Although this is a oversimplified, the relationship definitions need to have something to indicate composition/constituency - e.g., that B is part of A. When serializing, I often want to serialize A and everything it it references that constitutes it. I may optionally want serialize things it references that are non-constituent, but I want constrol based on how strongly or loosely related the two are.

Rick Strahl
September 03, 2007

# re: LINQ to SQL and Serialization

I hear 'ya but the question becomes how do you map that? You can set up relationships manually so if an on-again, off-again scenario using manual relations will work. I guess the issue is that we really want two different behaviors based on whether we're navigating through the data in code or whether we are serializing.

It's almost like a second set of configurations for the relations would be needed.

I haven't thought this all the way through - I need to play with live data to see - but I think for now I'd rather stick with 'loose' relations that aren't visible as relations on the object (ie. Customers -> Projects) because in reality you'd rarely need to see Customers.Projects in an object graph. It's just about as easy to set up the relation or directly query projects for whatever operations you'd perfom on projects:

var q = context.CustomerEntities.All();

foreach(CustomerEntity cust in q)
     foreach(Project p in context.ProjectEntities.Where( p.CustomerPk == cust.Pk)
          // ... do whatever with projects

This code isn't really any less workable than if there was a relation - it's basically just an extra .Where() to enforce the relationship here.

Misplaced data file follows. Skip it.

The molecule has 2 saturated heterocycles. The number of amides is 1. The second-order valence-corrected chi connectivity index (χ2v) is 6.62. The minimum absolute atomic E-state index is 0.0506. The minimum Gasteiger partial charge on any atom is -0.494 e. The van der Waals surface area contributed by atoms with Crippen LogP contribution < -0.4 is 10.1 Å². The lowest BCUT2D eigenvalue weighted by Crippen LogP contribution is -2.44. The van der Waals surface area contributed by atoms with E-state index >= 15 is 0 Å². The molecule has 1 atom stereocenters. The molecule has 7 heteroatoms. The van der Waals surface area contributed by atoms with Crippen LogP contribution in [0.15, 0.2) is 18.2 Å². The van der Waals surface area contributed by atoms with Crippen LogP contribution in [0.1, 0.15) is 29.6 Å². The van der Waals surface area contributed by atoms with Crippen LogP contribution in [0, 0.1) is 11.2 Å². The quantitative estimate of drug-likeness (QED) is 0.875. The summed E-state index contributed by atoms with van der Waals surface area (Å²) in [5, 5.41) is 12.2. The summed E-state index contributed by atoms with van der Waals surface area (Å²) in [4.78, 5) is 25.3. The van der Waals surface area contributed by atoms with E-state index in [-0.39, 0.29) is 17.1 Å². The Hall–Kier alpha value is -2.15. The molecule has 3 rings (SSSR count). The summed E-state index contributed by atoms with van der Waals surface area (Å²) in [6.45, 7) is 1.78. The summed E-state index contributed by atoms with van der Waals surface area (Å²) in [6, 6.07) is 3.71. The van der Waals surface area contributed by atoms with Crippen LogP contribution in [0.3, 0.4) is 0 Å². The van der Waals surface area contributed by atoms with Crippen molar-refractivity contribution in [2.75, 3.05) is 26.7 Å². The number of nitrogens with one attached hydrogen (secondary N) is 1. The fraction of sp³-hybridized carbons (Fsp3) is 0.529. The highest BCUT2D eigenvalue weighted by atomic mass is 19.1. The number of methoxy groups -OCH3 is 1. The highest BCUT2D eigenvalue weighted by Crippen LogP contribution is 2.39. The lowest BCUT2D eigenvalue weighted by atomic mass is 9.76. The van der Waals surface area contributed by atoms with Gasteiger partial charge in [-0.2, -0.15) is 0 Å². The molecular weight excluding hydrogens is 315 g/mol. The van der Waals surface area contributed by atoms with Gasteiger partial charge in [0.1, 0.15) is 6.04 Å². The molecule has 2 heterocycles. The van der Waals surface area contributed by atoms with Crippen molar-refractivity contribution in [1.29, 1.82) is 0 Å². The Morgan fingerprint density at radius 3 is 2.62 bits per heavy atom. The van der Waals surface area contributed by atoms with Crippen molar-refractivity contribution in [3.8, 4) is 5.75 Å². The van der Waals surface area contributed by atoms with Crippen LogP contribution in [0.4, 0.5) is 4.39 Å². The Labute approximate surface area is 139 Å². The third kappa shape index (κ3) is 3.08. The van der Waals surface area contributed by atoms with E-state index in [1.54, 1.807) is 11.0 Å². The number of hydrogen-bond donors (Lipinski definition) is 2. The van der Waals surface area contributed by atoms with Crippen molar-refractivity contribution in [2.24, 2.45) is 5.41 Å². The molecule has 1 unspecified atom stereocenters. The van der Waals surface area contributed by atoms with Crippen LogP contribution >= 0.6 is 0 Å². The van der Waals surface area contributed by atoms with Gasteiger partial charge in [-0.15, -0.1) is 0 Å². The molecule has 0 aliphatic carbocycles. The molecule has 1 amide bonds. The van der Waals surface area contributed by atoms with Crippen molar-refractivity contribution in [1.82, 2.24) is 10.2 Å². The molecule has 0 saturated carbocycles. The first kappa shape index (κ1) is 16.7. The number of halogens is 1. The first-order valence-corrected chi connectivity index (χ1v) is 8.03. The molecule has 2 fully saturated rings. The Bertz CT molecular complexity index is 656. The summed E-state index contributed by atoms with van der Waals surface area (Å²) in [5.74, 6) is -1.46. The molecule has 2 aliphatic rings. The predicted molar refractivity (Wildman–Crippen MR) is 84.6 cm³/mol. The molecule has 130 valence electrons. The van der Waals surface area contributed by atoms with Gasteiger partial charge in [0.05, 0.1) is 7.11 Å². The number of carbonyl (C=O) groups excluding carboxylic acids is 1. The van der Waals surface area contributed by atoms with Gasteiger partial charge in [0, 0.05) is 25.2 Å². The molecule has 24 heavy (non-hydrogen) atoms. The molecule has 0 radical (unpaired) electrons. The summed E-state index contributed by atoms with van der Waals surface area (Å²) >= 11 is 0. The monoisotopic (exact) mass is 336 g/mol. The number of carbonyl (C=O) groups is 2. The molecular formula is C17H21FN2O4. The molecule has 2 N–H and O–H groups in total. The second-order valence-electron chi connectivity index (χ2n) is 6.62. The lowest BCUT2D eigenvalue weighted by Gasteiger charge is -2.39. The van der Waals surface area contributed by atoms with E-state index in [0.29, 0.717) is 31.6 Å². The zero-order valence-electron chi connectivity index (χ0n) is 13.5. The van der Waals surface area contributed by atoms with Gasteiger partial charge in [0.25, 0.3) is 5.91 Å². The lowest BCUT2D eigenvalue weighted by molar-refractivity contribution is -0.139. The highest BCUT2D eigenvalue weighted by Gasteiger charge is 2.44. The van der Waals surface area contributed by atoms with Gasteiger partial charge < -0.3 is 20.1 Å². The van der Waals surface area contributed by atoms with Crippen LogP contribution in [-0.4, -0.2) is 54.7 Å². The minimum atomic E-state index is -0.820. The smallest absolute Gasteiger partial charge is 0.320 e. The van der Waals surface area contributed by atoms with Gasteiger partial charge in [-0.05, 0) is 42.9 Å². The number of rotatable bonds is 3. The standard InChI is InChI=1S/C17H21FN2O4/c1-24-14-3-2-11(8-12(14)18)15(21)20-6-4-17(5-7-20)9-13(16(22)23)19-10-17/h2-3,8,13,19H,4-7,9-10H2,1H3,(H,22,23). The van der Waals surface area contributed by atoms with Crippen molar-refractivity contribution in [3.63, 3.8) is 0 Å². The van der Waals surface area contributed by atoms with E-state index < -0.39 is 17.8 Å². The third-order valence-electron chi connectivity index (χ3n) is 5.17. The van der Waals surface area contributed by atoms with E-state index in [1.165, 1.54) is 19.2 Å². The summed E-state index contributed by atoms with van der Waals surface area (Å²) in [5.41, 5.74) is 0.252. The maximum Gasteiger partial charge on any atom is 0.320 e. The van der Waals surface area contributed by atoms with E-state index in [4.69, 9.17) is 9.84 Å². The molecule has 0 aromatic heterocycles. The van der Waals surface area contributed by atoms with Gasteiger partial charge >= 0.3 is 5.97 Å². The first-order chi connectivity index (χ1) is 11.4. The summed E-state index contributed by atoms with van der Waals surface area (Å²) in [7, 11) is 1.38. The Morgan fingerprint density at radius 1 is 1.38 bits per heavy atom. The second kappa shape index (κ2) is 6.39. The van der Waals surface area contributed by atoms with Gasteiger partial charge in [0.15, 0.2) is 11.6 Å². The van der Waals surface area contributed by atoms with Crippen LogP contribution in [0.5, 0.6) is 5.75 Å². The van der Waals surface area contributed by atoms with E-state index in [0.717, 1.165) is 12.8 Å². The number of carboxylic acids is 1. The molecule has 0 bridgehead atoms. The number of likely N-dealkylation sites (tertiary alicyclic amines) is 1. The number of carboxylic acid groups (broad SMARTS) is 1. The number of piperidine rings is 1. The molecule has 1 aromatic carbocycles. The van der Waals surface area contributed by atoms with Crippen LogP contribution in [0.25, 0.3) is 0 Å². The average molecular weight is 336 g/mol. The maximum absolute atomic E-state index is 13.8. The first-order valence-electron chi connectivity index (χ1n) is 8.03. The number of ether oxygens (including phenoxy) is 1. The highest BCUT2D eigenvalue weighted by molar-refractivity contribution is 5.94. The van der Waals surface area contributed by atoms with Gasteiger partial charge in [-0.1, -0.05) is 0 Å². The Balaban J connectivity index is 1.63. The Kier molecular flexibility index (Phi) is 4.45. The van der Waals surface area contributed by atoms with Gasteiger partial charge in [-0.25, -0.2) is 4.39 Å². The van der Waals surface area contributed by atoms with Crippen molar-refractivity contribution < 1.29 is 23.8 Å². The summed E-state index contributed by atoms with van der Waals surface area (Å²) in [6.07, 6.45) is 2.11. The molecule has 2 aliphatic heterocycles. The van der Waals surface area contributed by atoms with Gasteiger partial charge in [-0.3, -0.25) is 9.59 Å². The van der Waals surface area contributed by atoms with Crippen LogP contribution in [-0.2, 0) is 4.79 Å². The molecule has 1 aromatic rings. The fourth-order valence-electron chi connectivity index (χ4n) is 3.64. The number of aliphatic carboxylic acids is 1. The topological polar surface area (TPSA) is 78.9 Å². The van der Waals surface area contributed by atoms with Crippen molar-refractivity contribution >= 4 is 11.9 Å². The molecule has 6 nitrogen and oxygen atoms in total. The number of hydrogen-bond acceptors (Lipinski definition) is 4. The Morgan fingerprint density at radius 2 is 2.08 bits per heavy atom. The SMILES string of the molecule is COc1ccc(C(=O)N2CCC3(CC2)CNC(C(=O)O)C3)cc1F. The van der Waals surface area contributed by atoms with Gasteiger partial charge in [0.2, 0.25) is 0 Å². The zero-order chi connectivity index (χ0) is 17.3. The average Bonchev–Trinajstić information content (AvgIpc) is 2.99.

It matters only for persistence; if you pass the object somewhere or if you serialize. Again I'm not sure if that's a realistic - or even desirable - object structure that you'd want to pass around because once there are a few projects, that relationship without a filter is pretty much meaningless for persistence or object passing.

September 03, 2007

# re: LINQ to SQL and Serialization

I've been serializing object graphs with NH objects - but pretty much in the way you work around the problem.

We use Castle ActiveRecord attributes to declare only the relationships we're interested in having in our model code. To be honest, I don't see this as a drawback, since in our case it has always been clearly one side that owns the relationship (if not, we revisited our model), and so we put our declarations on the side that owns it.

I'd love a counter-example for which this does not work well though, if you have one though.

I also prefer this approach since it forces one to think hard about how you will be using your entity objects and when they will be loaded. Having everything automagic is nice and RAD until you realize you're accidentally eager loading from a table with 10 million rows :)

(Culprits shall remain unnamed).

Ryan Haney
September 03, 2007

# re: LINQ to SQL and Serialization

If you make a call to a web method called GetCustomerWithProjects(), you should get a CustomerWithProjects object. I haven't worked with it much, but I think this type of scenario is where ADO.NET Entities comes to play, possibly with inheritance. Imagine a SerializableCustomer class that inherits from Customer but provides potentially overriding meta-data specifically for XML or binary serialization. This way we can create different instances of entities for different purposes. Something to chew on at least.

Rick Strahl
September 03, 2007

# re: LINQ to SQL and Serialization

>> I'd love a counter-example for which this does not work well though, if you have one though.

Well I'd think that would be somewhat common. Invoice -> LineItems -> Invoice. A lineitem might need information about the invoice. OTOH, the logical business object probably manages the invoice which logically also deals with the lineitems.

Not sure offhand but I suppose I am just brainstorming and trying to think ahead a bit for scenarios that might affect later dead ends.